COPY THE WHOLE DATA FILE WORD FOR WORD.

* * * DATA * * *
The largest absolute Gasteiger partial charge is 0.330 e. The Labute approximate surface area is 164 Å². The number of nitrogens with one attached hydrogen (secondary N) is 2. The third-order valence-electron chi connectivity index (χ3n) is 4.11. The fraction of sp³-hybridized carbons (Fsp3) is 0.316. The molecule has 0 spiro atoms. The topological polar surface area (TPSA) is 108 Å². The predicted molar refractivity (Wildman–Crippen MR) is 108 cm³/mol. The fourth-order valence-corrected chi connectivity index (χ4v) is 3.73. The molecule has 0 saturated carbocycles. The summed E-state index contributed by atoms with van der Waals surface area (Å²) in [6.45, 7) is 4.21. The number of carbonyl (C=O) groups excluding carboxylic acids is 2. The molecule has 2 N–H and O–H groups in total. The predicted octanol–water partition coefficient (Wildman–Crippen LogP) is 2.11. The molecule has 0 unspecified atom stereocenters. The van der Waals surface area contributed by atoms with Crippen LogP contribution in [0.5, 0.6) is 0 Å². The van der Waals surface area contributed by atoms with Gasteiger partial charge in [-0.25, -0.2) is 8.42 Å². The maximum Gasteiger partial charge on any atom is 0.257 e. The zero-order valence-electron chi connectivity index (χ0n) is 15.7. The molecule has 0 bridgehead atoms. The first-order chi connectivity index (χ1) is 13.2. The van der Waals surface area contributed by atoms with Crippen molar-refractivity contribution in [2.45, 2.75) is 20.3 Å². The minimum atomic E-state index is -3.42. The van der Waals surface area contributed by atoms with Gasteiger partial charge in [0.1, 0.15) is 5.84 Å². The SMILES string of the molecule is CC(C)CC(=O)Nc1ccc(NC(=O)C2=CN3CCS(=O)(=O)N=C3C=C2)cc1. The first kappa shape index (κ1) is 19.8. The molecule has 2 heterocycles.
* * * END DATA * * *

The largest absolute Gasteiger partial charge is 0.330 e. The Labute approximate surface area is 164 Å². The number of nitrogens with one attached hydrogen (secondary N) is 2. The third-order valence-electron chi connectivity index (χ3n) is 4.11. The fraction of sp³-hybridized carbons (Fsp3) is 0.316. The molecule has 0 spiro atoms. The topological polar surface area (TPSA) is 108 Å². The predicted molar refractivity (Wildman–Crippen MR) is 108 cm³/mol. The fourth-order valence-corrected chi connectivity index (χ4v) is 3.73. The molecule has 0 saturated carbocycles. The summed E-state index contributed by atoms with van der Waals surface area (Å²) in [6.45, 7) is 4.21. The number of carbonyl (C=O) groups excluding carboxylic acids is 2. The molecule has 2 N–H and O–H groups in total. The predicted octanol–water partition coefficient (Wildman–Crippen LogP) is 2.11. The molecule has 0 unspecified atom stereocenters. The van der Waals surface area contributed by atoms with Crippen LogP contribution in [0.5, 0.6) is 0 Å². The van der Waals surface area contributed by atoms with Gasteiger partial charge in [-0.25, -0.2) is 8.42 Å². The maximum Gasteiger partial charge on any atom is 0.257 e. The zero-order valence-electron chi connectivity index (χ0n) is 15.7. The molecule has 0 bridgehead atoms. The first-order chi connectivity index (χ1) is 13.2. The van der Waals surface area contributed by atoms with Crippen molar-refractivity contribution in [2.45, 2.75) is 20.3 Å². The minimum atomic E-state index is -3.42. The van der Waals surface area contributed by atoms with Gasteiger partial charge in [0.1, 0.15) is 5.84 Å². The SMILES string of the molecule is CC(C)CC(=O)Nc1ccc(NC(=O)C2=CN3CCS(=O)(=O)N=C3C=C2)cc1. The first kappa shape index (κ1) is 19.8. The molecule has 2 heterocycles.